What both these allegations confirm is that we are a nation which wants to win at all costs, and when we don’t, we lash out. I think the fact that we are such bad losers when it comes to this contest is directly related to the fact that Malta lacks a real sports culture in which we learn from a young age how to compete and take winning/losing in our stride, while accepting the result gracefully. It should be obvious by now that every Eurovision representative goes there to win (not just us) and a contest based on televoting is always going to be very unpredictable. Let alone one which is based on a mixture of expert jury/televoting.
Meanwhile, caught up in the middle of this whole mess is a talented singer whose Eurovision experience has been soured for a variety of reasons, but mostly because too much hype and hyperbole, complete with cringeworthy hashtags, should never have been part of the package. Hopefully, Destiny can now put all the unnecessary drama behind her and really start to work on her music career. Whether diehard Maltese Eurovision fans can ever let go of the drama is another matter….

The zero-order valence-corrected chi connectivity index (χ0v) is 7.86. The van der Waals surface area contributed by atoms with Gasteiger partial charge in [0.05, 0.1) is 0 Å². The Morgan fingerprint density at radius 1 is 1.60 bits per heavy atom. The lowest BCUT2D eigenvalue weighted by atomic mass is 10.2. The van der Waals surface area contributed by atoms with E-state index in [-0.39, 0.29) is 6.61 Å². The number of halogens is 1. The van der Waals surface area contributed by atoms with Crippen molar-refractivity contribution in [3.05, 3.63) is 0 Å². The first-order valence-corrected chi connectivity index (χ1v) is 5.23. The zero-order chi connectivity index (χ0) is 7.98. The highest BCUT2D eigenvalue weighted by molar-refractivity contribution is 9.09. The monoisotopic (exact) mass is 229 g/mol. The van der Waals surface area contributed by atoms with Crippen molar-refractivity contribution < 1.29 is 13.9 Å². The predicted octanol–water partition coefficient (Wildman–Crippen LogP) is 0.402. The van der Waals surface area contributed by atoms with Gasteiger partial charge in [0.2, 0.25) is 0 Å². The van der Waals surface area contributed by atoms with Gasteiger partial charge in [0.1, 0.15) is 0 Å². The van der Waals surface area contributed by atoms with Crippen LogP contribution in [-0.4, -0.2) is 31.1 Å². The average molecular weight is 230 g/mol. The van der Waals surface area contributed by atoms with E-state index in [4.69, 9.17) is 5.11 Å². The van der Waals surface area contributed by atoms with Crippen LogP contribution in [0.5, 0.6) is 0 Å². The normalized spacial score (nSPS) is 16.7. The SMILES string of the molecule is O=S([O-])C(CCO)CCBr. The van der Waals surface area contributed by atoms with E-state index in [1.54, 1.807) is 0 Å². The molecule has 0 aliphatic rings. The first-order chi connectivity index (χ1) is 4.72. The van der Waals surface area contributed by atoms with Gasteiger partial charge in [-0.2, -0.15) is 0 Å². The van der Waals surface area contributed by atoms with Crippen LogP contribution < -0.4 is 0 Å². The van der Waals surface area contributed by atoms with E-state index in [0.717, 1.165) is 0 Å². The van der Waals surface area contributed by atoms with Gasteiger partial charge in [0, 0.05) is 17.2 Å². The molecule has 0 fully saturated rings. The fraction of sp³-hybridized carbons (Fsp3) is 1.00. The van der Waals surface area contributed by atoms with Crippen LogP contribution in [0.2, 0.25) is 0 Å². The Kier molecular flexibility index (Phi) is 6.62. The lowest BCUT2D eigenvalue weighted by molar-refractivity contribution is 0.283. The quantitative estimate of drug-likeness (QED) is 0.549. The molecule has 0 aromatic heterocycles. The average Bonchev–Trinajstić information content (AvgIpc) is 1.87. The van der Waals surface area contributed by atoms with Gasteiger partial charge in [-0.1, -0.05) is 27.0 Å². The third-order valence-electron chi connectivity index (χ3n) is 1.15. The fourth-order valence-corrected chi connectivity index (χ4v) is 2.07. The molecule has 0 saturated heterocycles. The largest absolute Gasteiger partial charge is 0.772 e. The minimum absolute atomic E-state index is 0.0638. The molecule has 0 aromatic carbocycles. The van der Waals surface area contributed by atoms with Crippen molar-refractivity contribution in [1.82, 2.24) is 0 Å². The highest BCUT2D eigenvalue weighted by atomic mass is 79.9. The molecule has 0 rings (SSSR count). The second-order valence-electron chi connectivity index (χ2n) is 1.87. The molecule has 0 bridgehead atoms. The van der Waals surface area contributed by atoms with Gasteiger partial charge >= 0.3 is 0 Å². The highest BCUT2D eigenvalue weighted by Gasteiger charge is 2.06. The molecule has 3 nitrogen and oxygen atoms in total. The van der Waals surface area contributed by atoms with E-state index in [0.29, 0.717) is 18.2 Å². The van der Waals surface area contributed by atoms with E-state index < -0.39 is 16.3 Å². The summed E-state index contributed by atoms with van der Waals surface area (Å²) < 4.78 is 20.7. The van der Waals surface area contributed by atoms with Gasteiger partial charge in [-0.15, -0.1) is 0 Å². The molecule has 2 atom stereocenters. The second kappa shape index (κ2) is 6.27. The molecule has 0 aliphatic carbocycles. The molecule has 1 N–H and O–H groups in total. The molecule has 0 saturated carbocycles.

What issue makes you most upset?
While all the palaver over Destiny/her outfit/the result was dominating public opinion, many kept asking why people do not get as worked up over more serious issues. There is plenty to be upset about: the corrosive, prevailing corruption for a start, including the blatant direct orders to people close to Government, the aesthetically horrendous, badly designed over-development, and above all, the way our environment and landscapes, both urban and rural, are being systematically destroyed by a literally bulldozing Minister who hates trees.